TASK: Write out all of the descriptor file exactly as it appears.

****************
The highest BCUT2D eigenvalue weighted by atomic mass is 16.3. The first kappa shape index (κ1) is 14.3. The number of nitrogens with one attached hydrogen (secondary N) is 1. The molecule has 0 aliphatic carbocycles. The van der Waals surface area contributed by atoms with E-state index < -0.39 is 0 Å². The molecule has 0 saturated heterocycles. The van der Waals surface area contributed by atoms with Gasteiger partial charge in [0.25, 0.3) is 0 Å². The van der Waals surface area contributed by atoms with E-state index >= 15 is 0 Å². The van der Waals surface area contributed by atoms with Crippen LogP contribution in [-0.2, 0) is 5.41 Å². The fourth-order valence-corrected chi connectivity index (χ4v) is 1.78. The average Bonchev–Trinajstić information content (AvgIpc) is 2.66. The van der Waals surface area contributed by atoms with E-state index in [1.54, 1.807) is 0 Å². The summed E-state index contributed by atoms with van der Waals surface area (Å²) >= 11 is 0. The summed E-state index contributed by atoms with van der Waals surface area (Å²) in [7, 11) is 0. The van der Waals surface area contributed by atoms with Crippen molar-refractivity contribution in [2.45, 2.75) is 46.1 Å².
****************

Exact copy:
The highest BCUT2D eigenvalue weighted by atomic mass is 16.3. The first kappa shape index (κ1) is 14.3. The number of nitrogens with one attached hydrogen (secondary N) is 1. The molecule has 0 aliphatic carbocycles. The van der Waals surface area contributed by atoms with E-state index < -0.39 is 0 Å². The molecule has 0 saturated heterocycles. The van der Waals surface area contributed by atoms with Gasteiger partial charge in [0.25, 0.3) is 0 Å². The van der Waals surface area contributed by atoms with E-state index >= 15 is 0 Å². The van der Waals surface area contributed by atoms with Crippen LogP contribution in [-0.2, 0) is 5.41 Å². The fourth-order valence-corrected chi connectivity index (χ4v) is 1.78. The average Bonchev–Trinajstić information content (AvgIpc) is 2.66. The van der Waals surface area contributed by atoms with E-state index in [1.54, 1.807) is 0 Å². The summed E-state index contributed by atoms with van der Waals surface area (Å²) >= 11 is 0. The summed E-state index contributed by atoms with van der Waals surface area (Å²) in [7, 11) is 0. The van der Waals surface area contributed by atoms with Crippen molar-refractivity contribution in [2.45, 2.75) is 46.1 Å².